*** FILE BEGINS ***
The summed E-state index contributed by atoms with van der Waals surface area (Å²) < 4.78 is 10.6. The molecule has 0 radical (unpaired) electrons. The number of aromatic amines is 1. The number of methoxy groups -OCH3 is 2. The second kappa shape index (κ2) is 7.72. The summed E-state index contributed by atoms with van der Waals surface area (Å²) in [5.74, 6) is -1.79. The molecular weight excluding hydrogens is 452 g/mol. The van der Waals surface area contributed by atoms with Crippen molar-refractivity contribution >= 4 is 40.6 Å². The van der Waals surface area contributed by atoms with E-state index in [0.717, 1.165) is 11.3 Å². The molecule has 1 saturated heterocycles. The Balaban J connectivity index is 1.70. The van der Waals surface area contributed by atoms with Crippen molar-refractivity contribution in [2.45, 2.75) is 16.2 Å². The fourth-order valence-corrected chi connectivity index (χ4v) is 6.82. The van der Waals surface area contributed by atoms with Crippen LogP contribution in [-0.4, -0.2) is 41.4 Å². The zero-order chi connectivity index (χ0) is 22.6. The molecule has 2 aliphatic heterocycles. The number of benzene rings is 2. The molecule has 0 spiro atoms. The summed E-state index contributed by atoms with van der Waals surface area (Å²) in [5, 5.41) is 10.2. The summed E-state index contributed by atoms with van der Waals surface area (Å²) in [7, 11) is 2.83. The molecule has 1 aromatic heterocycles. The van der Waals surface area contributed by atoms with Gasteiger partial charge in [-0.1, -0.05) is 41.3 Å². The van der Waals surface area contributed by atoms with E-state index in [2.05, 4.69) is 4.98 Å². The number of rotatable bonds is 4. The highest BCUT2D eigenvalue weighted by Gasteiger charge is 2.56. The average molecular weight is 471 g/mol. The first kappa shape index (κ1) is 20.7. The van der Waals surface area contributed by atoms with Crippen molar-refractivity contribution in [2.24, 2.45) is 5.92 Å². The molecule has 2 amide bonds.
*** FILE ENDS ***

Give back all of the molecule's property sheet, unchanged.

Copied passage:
The summed E-state index contributed by atoms with van der Waals surface area (Å²) < 4.78 is 10.6. The molecule has 0 radical (unpaired) electrons. The number of aromatic amines is 1. The number of methoxy groups -OCH3 is 2. The second kappa shape index (κ2) is 7.72. The summed E-state index contributed by atoms with van der Waals surface area (Å²) in [5.74, 6) is -1.79. The molecular weight excluding hydrogens is 452 g/mol. The van der Waals surface area contributed by atoms with Crippen molar-refractivity contribution >= 4 is 40.6 Å². The van der Waals surface area contributed by atoms with E-state index in [0.717, 1.165) is 11.3 Å². The molecule has 1 saturated heterocycles. The Balaban J connectivity index is 1.70. The van der Waals surface area contributed by atoms with Crippen molar-refractivity contribution in [2.45, 2.75) is 16.2 Å². The fourth-order valence-corrected chi connectivity index (χ4v) is 6.82. The van der Waals surface area contributed by atoms with Crippen LogP contribution in [-0.4, -0.2) is 41.4 Å². The zero-order chi connectivity index (χ0) is 22.6. The molecule has 2 aliphatic heterocycles. The number of benzene rings is 2. The molecule has 0 spiro atoms. The summed E-state index contributed by atoms with van der Waals surface area (Å²) in [5, 5.41) is 10.2. The summed E-state index contributed by atoms with van der Waals surface area (Å²) in [7, 11) is 2.83. The molecule has 1 aromatic heterocycles. The van der Waals surface area contributed by atoms with Gasteiger partial charge in [-0.1, -0.05) is 41.3 Å². The van der Waals surface area contributed by atoms with E-state index in [2.05, 4.69) is 4.98 Å². The number of rotatable bonds is 4. The highest BCUT2D eigenvalue weighted by Gasteiger charge is 2.56. The average molecular weight is 471 g/mol. The first kappa shape index (κ1) is 20.7. The van der Waals surface area contributed by atoms with Crippen molar-refractivity contribution in [2.24, 2.45) is 5.92 Å². The molecule has 2 amide bonds.